The US had about 290,000 killed in the entire war with about 670,000 wounded. Think about it. The Russians had almost that many casualties ON ONE DAY! People who think the US was the decisive factor in the war just don't know the story. In fact the US was barely a blip on the radar screen as far as the actual fighting went in Europe. It's no wonder the Russians got ticked when it came time to divide up Germany after the war. The western Allies got 3/4 of the pie but only did about 10% or so of the fighting. I'd be ticked if I was running Russia.

The second front helped as did the N. Africa campaign as did the Italy campaign and the southern France invasion. But by far the Russians bore the brunt of the fighting in WWII in Europe. It's not even close.

The US did bear a big part of the fight against Japan. But there were lots of other countries helping. And the fact is the US dominated Japan after Midway. Japan lost far more soldiers than the US did. They had almost a million more deaths than the US had and many of the US deaths were in Europe. Japan only had about 140,000 wounded which tells you a lot about the Japanese attitude toward life. The US controlled the air after Midway and espeically after the Marianas Turkey Shoot. The US faced green troops and the only real threat from the air was the kamikazes. The war was lost but Japan just refused to lay down and die. So they threw a lot of men to the lions and we killed them. They kept expecting another miracle like the one that stopped the Mongolian invasion of Japan. A cyclone stopped that monster army from taking Japan and the people of Japan expected to see another miracle. They saw a divine wind alright. But it wasn't blowing the right way for them. The shock wave from an atomic blast is a terrible wind indeed.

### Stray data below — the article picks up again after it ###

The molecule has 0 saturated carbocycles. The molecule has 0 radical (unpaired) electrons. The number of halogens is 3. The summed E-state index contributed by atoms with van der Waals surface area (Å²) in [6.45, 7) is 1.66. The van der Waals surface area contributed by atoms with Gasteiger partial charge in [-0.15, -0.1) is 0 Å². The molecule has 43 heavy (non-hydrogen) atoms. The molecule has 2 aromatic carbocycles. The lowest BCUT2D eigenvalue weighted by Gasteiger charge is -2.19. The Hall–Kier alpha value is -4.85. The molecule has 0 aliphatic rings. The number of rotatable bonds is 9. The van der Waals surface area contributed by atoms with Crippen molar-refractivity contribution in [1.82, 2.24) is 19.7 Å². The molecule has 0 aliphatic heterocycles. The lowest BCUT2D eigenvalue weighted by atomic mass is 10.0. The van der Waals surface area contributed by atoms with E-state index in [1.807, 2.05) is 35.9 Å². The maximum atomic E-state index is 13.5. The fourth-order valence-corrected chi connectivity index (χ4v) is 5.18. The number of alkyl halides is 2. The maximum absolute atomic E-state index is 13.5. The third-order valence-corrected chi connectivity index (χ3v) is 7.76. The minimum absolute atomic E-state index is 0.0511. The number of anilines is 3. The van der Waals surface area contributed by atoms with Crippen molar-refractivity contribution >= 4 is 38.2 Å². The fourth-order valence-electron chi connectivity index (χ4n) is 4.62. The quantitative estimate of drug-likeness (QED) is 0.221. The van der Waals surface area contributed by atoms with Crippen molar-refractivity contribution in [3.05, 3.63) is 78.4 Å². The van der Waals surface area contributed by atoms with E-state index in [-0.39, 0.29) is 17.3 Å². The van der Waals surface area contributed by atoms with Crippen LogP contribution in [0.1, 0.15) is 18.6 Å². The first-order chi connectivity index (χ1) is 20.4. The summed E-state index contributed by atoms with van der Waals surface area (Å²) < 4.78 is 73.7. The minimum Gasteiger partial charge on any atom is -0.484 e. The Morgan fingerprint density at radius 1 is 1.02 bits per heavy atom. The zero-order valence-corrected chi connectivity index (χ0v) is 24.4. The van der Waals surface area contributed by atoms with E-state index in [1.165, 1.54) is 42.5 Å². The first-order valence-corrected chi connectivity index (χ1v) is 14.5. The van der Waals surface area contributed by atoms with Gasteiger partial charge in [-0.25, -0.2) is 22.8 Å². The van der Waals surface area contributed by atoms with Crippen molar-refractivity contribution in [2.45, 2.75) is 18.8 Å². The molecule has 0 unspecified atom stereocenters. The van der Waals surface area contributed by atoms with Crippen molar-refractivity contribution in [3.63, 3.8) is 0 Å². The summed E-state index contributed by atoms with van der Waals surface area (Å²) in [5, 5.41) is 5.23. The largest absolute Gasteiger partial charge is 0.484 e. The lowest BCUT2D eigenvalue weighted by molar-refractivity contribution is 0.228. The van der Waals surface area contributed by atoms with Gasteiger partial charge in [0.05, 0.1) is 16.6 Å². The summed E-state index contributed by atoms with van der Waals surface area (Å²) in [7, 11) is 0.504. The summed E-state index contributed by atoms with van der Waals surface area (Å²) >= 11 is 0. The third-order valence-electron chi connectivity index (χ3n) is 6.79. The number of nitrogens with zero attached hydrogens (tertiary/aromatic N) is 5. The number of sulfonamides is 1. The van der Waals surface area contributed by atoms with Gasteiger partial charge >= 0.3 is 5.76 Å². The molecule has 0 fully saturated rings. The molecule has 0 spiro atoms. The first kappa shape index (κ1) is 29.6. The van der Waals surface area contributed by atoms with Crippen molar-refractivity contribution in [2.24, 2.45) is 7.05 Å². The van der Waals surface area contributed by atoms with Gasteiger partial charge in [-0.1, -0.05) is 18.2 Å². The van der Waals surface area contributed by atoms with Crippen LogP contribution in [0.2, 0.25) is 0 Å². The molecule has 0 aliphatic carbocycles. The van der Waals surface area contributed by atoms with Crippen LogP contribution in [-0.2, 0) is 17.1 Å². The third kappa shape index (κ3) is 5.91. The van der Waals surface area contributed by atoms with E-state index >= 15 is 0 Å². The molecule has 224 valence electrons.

Also the idea that the Germans weren't effective if they lost their commanders is largely a myth that was created as propaganda during the war. The chain of command was followed closely by German troops so they pretty much always knew who was in charge. And the commanders in the field, even if it got down to a Sgt., had a lot of leeway in how they fought.

hps1
September 24, 2008, 06:29 PM
The biggest down fall was the clip and mag. If you had been in any kind of exchange of fire, how much ammo do you have left? So now you are going to jump up and rush a position with a rifle that you don't have a clue how much ammo is in it? And it isn't the easiest to pull out the ammo that's in the rifle and replace it with a full clip especially while somebody is shooting at you.

Reloading a garand is a quick, one handed operation. Pull bolt back w/right hand to eject round in chamber, push clip release w/right thumb (one swift motion) and partially loaded clip pops up into your (right)hand. Insert fully loaded clip and you're good to go in much less time than it takes to read the instructions.;)